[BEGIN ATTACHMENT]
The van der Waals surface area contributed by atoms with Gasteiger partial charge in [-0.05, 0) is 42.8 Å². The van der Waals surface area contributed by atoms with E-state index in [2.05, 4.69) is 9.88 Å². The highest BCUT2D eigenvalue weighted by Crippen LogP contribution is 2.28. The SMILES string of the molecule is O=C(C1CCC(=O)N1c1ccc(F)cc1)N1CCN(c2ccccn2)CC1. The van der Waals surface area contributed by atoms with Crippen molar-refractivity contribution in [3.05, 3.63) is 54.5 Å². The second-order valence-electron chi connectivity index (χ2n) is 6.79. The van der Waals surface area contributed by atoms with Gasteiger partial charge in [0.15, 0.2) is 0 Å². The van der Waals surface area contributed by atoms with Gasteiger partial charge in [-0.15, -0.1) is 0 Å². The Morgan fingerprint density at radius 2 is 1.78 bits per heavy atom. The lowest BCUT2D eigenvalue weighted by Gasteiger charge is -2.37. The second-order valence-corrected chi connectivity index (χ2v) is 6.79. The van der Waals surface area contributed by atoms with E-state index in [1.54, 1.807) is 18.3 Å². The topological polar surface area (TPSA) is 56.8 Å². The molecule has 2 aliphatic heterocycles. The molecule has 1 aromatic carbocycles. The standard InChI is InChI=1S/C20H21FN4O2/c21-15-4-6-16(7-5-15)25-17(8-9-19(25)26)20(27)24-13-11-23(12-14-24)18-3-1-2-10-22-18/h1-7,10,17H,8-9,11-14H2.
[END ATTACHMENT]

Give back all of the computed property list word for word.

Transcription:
The van der Waals surface area contributed by atoms with Gasteiger partial charge in [-0.05, 0) is 42.8 Å². The van der Waals surface area contributed by atoms with E-state index in [2.05, 4.69) is 9.88 Å². The highest BCUT2D eigenvalue weighted by Crippen LogP contribution is 2.28. The SMILES string of the molecule is O=C(C1CCC(=O)N1c1ccc(F)cc1)N1CCN(c2ccccn2)CC1. The van der Waals surface area contributed by atoms with Crippen molar-refractivity contribution in [3.05, 3.63) is 54.5 Å². The second-order valence-electron chi connectivity index (χ2n) is 6.79. The van der Waals surface area contributed by atoms with Gasteiger partial charge in [0.15, 0.2) is 0 Å². The van der Waals surface area contributed by atoms with Gasteiger partial charge in [-0.15, -0.1) is 0 Å². The Morgan fingerprint density at radius 2 is 1.78 bits per heavy atom. The lowest BCUT2D eigenvalue weighted by Gasteiger charge is -2.37. The second-order valence-corrected chi connectivity index (χ2v) is 6.79. The van der Waals surface area contributed by atoms with E-state index in [1.54, 1.807) is 18.3 Å². The topological polar surface area (TPSA) is 56.8 Å². The molecule has 2 aliphatic heterocycles. The molecule has 1 aromatic carbocycles. The standard InChI is InChI=1S/C20H21FN4O2/c21-15-4-6-16(7-5-15)25-17(8-9-19(25)26)20(27)24-13-11-23(12-14-24)18-3-1-2-10-22-18/h1-7,10,17H,8-9,11-14H2.